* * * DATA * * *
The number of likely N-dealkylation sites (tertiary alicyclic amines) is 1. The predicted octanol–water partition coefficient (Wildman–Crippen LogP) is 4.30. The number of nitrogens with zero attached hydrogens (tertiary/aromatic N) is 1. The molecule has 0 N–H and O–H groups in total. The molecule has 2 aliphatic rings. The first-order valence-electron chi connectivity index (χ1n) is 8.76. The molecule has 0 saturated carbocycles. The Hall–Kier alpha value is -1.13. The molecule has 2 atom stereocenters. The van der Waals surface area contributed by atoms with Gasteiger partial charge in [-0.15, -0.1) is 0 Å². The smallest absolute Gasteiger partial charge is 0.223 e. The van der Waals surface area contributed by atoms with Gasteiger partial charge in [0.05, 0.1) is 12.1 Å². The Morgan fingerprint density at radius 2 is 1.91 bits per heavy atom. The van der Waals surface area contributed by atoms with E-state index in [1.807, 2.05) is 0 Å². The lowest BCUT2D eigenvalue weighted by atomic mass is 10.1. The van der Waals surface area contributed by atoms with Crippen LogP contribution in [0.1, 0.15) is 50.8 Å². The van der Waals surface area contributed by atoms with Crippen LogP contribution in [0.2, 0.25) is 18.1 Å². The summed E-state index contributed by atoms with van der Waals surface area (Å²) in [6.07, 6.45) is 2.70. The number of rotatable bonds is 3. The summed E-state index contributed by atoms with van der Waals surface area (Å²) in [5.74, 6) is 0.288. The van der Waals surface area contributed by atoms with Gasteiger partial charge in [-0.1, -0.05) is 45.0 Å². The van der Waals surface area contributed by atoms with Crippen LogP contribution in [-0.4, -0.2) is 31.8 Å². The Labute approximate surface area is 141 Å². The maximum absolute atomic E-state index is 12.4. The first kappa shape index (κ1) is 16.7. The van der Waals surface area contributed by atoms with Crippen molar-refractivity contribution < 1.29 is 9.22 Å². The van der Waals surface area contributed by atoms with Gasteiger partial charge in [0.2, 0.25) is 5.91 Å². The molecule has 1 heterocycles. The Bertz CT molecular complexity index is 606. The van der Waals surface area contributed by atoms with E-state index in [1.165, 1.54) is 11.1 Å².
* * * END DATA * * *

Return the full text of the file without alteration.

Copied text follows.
The number of likely N-dealkylation sites (tertiary alicyclic amines) is 1. The predicted octanol–water partition coefficient (Wildman–Crippen LogP) is 4.30. The number of nitrogens with zero attached hydrogens (tertiary/aromatic N) is 1. The molecule has 0 N–H and O–H groups in total. The molecule has 2 aliphatic rings. The first-order valence-electron chi connectivity index (χ1n) is 8.76. The molecule has 0 saturated carbocycles. The Hall–Kier alpha value is -1.13. The molecule has 2 atom stereocenters. The van der Waals surface area contributed by atoms with Gasteiger partial charge in [-0.15, -0.1) is 0 Å². The smallest absolute Gasteiger partial charge is 0.223 e. The van der Waals surface area contributed by atoms with Gasteiger partial charge in [0.05, 0.1) is 12.1 Å². The Morgan fingerprint density at radius 2 is 1.91 bits per heavy atom. The van der Waals surface area contributed by atoms with E-state index in [1.807, 2.05) is 0 Å². The lowest BCUT2D eigenvalue weighted by atomic mass is 10.1. The van der Waals surface area contributed by atoms with Crippen LogP contribution in [0.1, 0.15) is 50.8 Å². The van der Waals surface area contributed by atoms with Crippen LogP contribution in [0.2, 0.25) is 18.1 Å². The summed E-state index contributed by atoms with van der Waals surface area (Å²) in [6.07, 6.45) is 2.70. The number of rotatable bonds is 3. The summed E-state index contributed by atoms with van der Waals surface area (Å²) in [5.74, 6) is 0.288. The van der Waals surface area contributed by atoms with Gasteiger partial charge in [-0.1, -0.05) is 45.0 Å². The van der Waals surface area contributed by atoms with Crippen LogP contribution in [-0.4, -0.2) is 31.8 Å². The Labute approximate surface area is 141 Å². The maximum absolute atomic E-state index is 12.4. The first kappa shape index (κ1) is 16.7. The van der Waals surface area contributed by atoms with Crippen molar-refractivity contribution < 1.29 is 9.22 Å². The van der Waals surface area contributed by atoms with Gasteiger partial charge in [0.2, 0.25) is 5.91 Å². The molecule has 1 heterocycles. The Bertz CT molecular complexity index is 606. The van der Waals surface area contributed by atoms with E-state index in [1.165, 1.54) is 11.1 Å².